Civility in the Internet Age (Part Two)

Back in 2007 I wrote a post about Civility in the Internet Age.  I think it’s even more appropriate today as more and more things go online and it’s practically the only way to communicate with each other.

One of my goals as a blogger is I *try* to be sensitive to the feelings of others.  I *try* to imagine the person I’m talking to is sitting across the table from me because there are things that I would never say if I were face to face with that person.  I would hope that our conversations are spirited, sometimes loud and boisterous, but we can go have a drink and joke about it afterwards.  If an apology is needed I’m not above that either.

I am a passionate person.  I tend to jump into things both feet first the not worry about the consequences until later.  Firing off a heated response on a forum or an email is not a good way to handle things.  Slowly I’m learning that no response is sometimes the best response (I’m still working on this).

I try to not make things personal.  I mainly blog about Real Studio/Xojo developer issues and have since 2007.  For my company to succeed I need Xojo to succeed.  I can be critical of the product and company AND be a supporter at the same time because at the end of the day, I need the best product I can get.  It supports me, my employees, and our respective families.

I’ve been involved with the Xojo community for over ten years and I count most of the people that work at Xojo Inc as friends.  I have no grudge against them and if anything I’m in their corner because I figure if the product makes my life harder it must be doubly so for them as they’re ‘eating their own dog food’, as they say, since the Xojo IDE is written using the Xojo IDE.  In my opinion, that’s quite an accomplishment, and one of the reasons why, despite the warts, I’ve been a Real Studio and Xojo developer and supporter all this time.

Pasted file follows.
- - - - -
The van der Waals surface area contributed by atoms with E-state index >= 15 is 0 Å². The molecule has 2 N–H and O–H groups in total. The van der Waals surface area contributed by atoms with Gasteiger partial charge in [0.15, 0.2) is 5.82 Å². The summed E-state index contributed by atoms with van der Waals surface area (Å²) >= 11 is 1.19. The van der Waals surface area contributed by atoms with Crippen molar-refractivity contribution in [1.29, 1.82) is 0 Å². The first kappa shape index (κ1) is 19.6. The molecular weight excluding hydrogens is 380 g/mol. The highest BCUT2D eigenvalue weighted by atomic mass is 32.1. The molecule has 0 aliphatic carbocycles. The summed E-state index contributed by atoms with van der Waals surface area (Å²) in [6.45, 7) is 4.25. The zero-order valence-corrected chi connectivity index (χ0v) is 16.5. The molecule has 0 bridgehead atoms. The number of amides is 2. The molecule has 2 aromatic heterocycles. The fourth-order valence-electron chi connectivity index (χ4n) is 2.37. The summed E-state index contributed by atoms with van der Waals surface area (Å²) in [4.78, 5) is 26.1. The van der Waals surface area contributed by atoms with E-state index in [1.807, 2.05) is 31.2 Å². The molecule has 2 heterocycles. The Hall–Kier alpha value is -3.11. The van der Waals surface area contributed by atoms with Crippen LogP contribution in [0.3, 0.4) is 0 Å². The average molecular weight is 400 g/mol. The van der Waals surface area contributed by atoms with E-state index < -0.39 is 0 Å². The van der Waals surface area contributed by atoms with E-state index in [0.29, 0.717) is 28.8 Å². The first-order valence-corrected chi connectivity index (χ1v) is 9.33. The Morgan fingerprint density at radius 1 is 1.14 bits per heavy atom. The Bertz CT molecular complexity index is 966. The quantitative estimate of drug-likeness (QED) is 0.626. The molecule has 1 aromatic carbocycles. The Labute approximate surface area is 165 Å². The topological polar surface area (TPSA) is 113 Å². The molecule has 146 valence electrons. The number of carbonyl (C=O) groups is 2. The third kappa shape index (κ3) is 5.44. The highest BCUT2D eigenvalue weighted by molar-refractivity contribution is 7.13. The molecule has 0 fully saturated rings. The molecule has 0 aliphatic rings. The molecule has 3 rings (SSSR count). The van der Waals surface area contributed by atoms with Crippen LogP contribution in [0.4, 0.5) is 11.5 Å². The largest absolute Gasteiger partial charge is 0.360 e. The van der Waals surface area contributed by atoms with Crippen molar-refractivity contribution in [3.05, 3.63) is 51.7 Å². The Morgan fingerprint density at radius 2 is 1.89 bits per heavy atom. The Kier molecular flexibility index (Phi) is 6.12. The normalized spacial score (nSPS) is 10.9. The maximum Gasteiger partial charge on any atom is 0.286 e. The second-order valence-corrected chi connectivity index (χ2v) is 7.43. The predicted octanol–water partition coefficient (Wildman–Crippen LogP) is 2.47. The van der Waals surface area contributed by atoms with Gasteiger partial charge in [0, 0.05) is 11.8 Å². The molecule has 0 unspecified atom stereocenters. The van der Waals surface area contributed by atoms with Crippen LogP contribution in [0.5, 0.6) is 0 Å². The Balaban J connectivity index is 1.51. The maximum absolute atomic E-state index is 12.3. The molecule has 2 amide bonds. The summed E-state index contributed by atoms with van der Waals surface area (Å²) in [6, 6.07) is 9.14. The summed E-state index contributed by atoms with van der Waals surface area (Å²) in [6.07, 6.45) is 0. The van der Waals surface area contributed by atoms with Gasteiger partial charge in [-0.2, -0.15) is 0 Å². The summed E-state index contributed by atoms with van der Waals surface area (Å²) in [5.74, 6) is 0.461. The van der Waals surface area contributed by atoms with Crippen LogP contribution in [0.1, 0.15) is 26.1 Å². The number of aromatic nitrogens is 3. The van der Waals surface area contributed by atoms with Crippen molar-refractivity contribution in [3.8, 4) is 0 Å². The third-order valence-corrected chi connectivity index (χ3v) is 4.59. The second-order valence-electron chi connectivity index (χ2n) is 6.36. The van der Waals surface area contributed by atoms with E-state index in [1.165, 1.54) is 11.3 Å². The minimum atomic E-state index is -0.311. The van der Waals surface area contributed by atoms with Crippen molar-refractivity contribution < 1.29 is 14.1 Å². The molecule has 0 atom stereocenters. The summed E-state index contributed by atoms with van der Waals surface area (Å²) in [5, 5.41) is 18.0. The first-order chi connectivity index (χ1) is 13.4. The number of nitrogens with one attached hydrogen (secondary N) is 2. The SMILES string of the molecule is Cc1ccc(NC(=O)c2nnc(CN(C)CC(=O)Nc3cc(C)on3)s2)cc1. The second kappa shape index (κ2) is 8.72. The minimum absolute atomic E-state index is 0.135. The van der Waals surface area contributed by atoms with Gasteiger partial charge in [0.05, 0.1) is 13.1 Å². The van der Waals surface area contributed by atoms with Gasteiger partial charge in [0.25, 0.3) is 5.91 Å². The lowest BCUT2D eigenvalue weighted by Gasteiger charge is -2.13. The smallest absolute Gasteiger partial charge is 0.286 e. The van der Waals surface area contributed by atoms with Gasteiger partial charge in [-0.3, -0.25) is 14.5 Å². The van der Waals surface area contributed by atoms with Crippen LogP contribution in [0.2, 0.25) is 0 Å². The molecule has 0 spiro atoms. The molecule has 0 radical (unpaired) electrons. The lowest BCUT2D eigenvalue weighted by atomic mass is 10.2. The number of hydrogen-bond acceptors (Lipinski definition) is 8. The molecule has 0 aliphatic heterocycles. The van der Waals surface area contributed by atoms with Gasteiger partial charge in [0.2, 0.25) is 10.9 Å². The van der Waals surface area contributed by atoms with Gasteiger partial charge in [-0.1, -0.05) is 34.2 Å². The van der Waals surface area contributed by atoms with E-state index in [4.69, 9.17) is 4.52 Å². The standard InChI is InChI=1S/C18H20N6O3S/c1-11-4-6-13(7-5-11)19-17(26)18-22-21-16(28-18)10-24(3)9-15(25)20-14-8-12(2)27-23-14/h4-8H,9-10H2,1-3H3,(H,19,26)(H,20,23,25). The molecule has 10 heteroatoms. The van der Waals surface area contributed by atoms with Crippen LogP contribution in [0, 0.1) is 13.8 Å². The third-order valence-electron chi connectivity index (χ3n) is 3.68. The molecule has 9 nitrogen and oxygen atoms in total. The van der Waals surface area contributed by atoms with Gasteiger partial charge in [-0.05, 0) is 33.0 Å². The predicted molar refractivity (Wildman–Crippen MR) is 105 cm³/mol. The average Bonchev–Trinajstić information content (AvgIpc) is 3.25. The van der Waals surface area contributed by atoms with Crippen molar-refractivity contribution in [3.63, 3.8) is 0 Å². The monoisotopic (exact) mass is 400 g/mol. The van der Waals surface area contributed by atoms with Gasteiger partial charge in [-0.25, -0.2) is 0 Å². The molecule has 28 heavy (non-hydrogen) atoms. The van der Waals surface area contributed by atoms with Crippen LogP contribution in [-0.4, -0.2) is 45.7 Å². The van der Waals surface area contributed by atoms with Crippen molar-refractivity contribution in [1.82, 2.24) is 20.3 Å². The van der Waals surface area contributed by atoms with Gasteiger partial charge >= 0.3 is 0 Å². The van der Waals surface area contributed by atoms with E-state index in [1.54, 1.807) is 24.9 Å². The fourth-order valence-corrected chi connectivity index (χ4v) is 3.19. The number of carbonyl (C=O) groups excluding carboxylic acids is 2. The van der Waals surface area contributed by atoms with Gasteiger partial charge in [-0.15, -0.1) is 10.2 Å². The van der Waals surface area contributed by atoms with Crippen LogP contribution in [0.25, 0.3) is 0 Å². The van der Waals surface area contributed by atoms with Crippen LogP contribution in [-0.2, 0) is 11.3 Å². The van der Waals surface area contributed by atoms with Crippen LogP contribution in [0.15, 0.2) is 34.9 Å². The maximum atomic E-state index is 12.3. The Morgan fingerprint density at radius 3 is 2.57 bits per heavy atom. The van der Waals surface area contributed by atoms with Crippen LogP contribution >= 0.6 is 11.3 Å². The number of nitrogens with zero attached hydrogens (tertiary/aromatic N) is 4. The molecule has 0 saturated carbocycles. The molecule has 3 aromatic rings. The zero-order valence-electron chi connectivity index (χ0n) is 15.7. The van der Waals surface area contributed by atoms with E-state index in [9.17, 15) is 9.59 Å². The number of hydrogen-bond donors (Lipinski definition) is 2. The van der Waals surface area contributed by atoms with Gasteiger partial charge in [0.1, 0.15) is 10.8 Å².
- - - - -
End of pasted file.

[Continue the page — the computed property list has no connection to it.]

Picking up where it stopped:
In the past six years I have generated a lot of responses from my blog posts.  I’ve received hate mail as well as some where people felt my analysis was spot on but couldn’t say so publicly.  I have been accused of being a shill for the company, inciting a mob, for personally delaying releases, and having an ‘agenda’ or two.  I find it hard that I am all of these.  Maybe I’m simply just a blogger saying what is on my mind (and occasionally on the mind of other developers).  If you disagree, that’s fine, I respect your opinion, because we all have one.

40 thoughts on “Civility in the Internet Age (Part Two)

  1. You’ve done a good job blogging and speaking your mind. I enjoy reading your blogs and will com back every once in a while. Your blog site is informative which helps me keep track of what’s hot and not with Xojo. Thank you for the good work!

  2. Being civil is just a problem with trolls who don’t respect the opinion of others. But then I don’t read troll emails anymore.

    Challenging Xojo/Real/”insert name of the company this year” is always good. I still don’t know what reaction they expected for Xojo 1 and it’s awful navigator. They solved a problem that wasn’t there.

    • Xojo Inc. has been very cooperative and supportive. They know I’m not trying to be malicious and just want the product to be better.

      They solved a problem that wasn’t there.

      Well…tab management is a minor of a pain, but not as bad as trying to find one line in a listbox with thousands of items. So they just traded one problem for another. And ironically, one of the recommended solutions is to use tabs.

  3. Your blog is one of my favourite destinations on the web – informative, balanced, helpful, and with healthy doses of constructive criticism. It makes a pleasant departure from all the hype and PR one encounters on the internet … one just has to wonder how a company would do that used the same approach to its PR …

  4. > They solved a problem that wasn’t there.

    Cpuldn’t have put it better. At least from a user perspective.

  5. You titled your blog post, “Civility in the Internet Age.” This leads one to ask has their been an age where there was civility? Civility has been a problem from the beginning and the only thing the internet has done is to grease the wheels and increase the velocity of poor behavior. Before the invention of motorized transport, you could only travel as far as your feet or horse could take you. With the invention of the car, our range and speed of travel dramatically increased and so it is with the internet in regards to civility.

    You mentioned trying to be sensitive to others which is doing onto others as you would have other do to you. If people did this, things would be totally different on the internet. Yet this points to the central core of the problem which people are self-centered.

    Most people who sit behind a keyboard and type out uncivil or off the wall comments on the internet probably have never studied the basic laws of logic which include…